While Hillary is the biology major (all scientific experiment questions go to her), we are both very interested in nutrition and enjoy eating A LOT of vegetables. I am a vegetarian while Hilary likes occasional chicken and fish. I go in and out of veganism but the bottom line is: WE BOTH CAN’T GET ENOUGH PLANTS IN OUR DIET!

One of my favorite parts of working in the garden is being able to see my food from the very beginning. Ever wonder where that banana you’re eating is coming from? Where it was grown? Who touched it? How did it make it into your kitchen?

Hillary and I talk about that all the time! So we absolutely loved being able to see organic farming from preparing the soil through harvest. We know the exact compost and organic fertilizer that nourishes our soil. We plant the seeds right on our campus. We watch our plants grow without conventional pesticides. Then, we pluck our produce right from our beds and eat it, fresh, on the spot.

It’s magical to me!

"Organic" essentially refers to the way plants are grown and processed. Organic farming is separated from conventional farming in the way that organic farming does not use synthetic pesticides and does not genetically modify the plants’ DNA. Organic fertilizers have ingredients like chicken feathers, which take longer to break down than synthetic fertilizers, and are less concentrated so they benefit the plant over time as the bacteria in the soil break them down. Rather than spraying plants with chemicals like synthetic pesticides, organic pesticides can even be made at home using organic material such as garlic!

Organic farming opens a whole new world of possibilities for creativity. From compost to fertilizer to pesticides to disease control, farmers are always looking for new ways to produce the best plants using organic matter that is most healthy for the plant. I like to think of organic gardeners as plant doctors or plant nutritionists.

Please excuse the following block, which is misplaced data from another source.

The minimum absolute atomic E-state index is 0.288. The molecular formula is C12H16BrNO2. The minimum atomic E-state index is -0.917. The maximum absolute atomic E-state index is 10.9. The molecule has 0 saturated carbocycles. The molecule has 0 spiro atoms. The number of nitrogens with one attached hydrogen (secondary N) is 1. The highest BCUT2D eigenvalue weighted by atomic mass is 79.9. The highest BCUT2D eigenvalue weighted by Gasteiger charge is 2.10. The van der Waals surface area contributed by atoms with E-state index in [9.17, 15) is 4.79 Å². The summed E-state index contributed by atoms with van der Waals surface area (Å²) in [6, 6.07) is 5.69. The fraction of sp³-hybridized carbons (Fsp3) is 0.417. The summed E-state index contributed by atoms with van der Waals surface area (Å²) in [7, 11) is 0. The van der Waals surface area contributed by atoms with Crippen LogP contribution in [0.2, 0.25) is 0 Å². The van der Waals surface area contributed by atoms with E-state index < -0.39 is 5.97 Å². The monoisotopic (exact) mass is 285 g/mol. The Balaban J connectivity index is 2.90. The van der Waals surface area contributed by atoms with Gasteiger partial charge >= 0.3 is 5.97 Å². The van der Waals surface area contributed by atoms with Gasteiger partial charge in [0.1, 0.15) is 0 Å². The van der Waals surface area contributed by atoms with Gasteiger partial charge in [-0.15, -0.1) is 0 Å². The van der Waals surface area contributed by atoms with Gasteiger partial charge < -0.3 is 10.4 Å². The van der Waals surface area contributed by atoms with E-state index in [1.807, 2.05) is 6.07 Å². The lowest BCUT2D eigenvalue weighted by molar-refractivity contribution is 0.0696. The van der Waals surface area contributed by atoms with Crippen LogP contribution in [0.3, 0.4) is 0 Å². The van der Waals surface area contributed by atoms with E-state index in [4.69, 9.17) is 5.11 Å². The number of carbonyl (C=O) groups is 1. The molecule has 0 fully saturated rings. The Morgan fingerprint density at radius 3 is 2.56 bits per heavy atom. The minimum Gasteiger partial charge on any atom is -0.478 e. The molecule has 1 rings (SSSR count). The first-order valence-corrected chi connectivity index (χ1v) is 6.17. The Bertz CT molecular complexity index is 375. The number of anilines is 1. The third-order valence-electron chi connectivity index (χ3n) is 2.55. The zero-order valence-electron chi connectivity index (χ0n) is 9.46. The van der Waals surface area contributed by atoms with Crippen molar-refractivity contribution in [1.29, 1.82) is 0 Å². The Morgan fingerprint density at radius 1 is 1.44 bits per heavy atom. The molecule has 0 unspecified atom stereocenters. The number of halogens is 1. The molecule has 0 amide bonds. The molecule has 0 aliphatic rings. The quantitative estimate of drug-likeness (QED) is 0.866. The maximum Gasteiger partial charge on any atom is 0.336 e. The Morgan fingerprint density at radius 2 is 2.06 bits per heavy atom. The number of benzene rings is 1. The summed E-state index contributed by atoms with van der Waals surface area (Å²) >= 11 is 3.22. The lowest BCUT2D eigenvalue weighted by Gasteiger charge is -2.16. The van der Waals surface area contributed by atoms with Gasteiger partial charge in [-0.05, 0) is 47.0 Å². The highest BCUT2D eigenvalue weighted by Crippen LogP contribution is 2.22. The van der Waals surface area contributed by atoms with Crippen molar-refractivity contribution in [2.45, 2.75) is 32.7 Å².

Not only is farming “organically” good for the plants’ health, but it is better for the environment and, most importantly, you! Organically grown food is in it’s most natural state, locking in the most nutrients without chemicals and they even taste significantly better (the biggest difference I have tasted so far are organic strawberries in comparison to conventional strawberries - the former are so much juicer and more delicious!). 

Before you bite into your next piece of produce, ask yourself where it came from and what it had been through in order to get into your hands!

That brings us to our next label: “locally grown.” Locally grown foods are foods that have been planted, grown and harvested near the area it is being sold. In some cases, like ours, produce can be grown right on your campus. Locally grown food can also be grown a few towns over or even just over a state line. The idea behind locally grown food is that you know exactly where your food is coming from but also self-sustainability and local economies flourish. By buying locally, you are enhancing the production, distribution and consumption of a food economy in a smaller community rather than on a larger scale, where you are not sure exactly where food is coming and going from.

Locally grown foods are usually more fresh and organically grown. Locally grown foods are not always organic, but check out local farmer’s markets near you and find out where your food is coming from in your community!

Lastly, a “plant-based diet” refers to the majority of foods one eats. A diet more concentrated on fruits and vegetables, grains and legumes is plant-based (vegetarianism, veganism or even a little bit of animal protein) while a animal-based diet includes many foods that come from animal fats and protein. 

Plant-based diets usually have more fiber, vitamins and minerals and antioxidants than animal-based diets. While some may think plant-based eaters do not get enough protein, there are plenty of plant-based proteins that replace animal protein - such as quinoa, lentils, beans, nuts, seeds and whole grains. Even fruits and vegetables have more protein that many people think, such as broccoli, avocado and spinach (which also replaces iron!). Plant-based diets also tend to be somewhat lower in caloric intake and saturated fats. 

Diets that are plant-based are overall better for your health because they replace fatty foods and junk food with fresh fruits and vegetables that offer the best nutrients for a well-functioning body. They tend to give you more energy and many are cancer-fighting, immune-boosting, antioxidant producing and heart disease reversing! Even if you don’t become a vegetarian or vegan, incorporating more fresh produce in your diet can do wonders for your energy level, blood pressure and overall health. You will FEEL the difference!